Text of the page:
Bumpy road for franchises as 1-Day Cup enters critical stage 0

Posted on May 26, 2015 by Ken

It’s going to be a bumpy road to the Momentum One-Day Cup playoff for the Dolphins, Lions and Titans, who are all in action on Friday night as the competition enters a critical stage with World Cup and SA A call-ups playing havoc with team selection for the franchises.

The Nashua Cape Cobras must rate themselves as being virtually assured of automatic entry to the final as they enjoy a nine-point lead at the top of the log with three matches to play.

Last season’s joint champions have won five of their seven matches, including an excellent five-wicket win over the bizhub Highveld Lions last week at the Wanderers, when they were missing a large proportion of their first-choice side.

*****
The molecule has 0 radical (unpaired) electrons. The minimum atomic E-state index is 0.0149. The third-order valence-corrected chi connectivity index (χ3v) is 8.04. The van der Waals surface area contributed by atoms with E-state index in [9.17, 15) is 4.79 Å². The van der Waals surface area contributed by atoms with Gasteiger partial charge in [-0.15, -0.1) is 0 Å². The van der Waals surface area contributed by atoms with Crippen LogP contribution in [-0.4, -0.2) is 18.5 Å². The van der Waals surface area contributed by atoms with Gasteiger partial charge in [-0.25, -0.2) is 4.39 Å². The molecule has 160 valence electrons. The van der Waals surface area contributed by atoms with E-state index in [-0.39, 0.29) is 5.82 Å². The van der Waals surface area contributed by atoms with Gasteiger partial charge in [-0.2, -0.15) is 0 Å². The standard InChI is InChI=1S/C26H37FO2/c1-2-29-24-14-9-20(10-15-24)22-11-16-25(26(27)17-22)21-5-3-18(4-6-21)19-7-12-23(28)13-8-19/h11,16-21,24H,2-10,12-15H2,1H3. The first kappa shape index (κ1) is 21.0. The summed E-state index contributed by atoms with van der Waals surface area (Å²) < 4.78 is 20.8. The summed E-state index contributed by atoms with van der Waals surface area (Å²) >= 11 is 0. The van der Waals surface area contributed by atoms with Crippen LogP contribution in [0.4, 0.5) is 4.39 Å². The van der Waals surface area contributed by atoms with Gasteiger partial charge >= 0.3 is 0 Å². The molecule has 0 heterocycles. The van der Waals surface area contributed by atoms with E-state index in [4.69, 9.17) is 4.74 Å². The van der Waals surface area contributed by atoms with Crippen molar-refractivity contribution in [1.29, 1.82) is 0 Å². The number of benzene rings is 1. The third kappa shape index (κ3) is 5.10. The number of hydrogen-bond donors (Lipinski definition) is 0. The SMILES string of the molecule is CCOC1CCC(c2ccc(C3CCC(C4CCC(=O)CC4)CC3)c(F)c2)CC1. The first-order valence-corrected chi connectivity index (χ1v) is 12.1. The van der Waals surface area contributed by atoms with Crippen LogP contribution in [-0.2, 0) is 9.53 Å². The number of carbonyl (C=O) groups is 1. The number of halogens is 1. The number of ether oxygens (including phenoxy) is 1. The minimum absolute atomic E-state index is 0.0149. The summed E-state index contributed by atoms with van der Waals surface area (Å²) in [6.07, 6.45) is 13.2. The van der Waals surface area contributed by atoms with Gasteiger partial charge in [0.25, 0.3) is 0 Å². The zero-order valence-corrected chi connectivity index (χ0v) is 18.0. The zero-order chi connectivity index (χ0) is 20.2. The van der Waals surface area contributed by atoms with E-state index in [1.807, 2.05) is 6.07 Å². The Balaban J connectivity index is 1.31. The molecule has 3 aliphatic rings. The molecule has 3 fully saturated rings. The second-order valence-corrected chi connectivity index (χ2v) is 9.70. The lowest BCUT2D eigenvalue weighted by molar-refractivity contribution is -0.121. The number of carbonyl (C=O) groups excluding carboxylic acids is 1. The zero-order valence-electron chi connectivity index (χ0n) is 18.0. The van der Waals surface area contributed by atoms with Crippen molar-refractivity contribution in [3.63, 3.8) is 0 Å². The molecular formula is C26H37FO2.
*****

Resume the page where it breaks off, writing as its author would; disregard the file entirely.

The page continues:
But the fortunes of the three teams below them in the standings – the Dolphins (16pts), Lions (15pts) and Titans (13pts) – have fluctuated wildly and one of the franchises needs to get a solid run going in order to cement themselves into second place.

Lions coach Geoff Toyana will be hoping that it will be his team, that has been boosted by the return of several key players, that will take control of their destiny with victory over the Chevrolet Knights at the Wanderers on Friday, while Titans coach Rob Walter will be aiming for similar success as they take on the Cobras in Cape Town in a match-up that is a repeat of last season’s washed out final.

The fact that SA A play their next limited-overs match against the England Lions in Potchefstroom on Saturday means that Toyana is able to use star bowlers like Eddie Leie and Kagiso Rabada, while Hardus Viljoen is also fit again to further boost their attack and experienced campaigners Alviro Petersen and Thami Tsolekile also come back into the line-up.

Toyana said on Thursday that his team’s chances of possibly moving into second place will all come down to their ability to focus on their own skills and getting the execution of those right.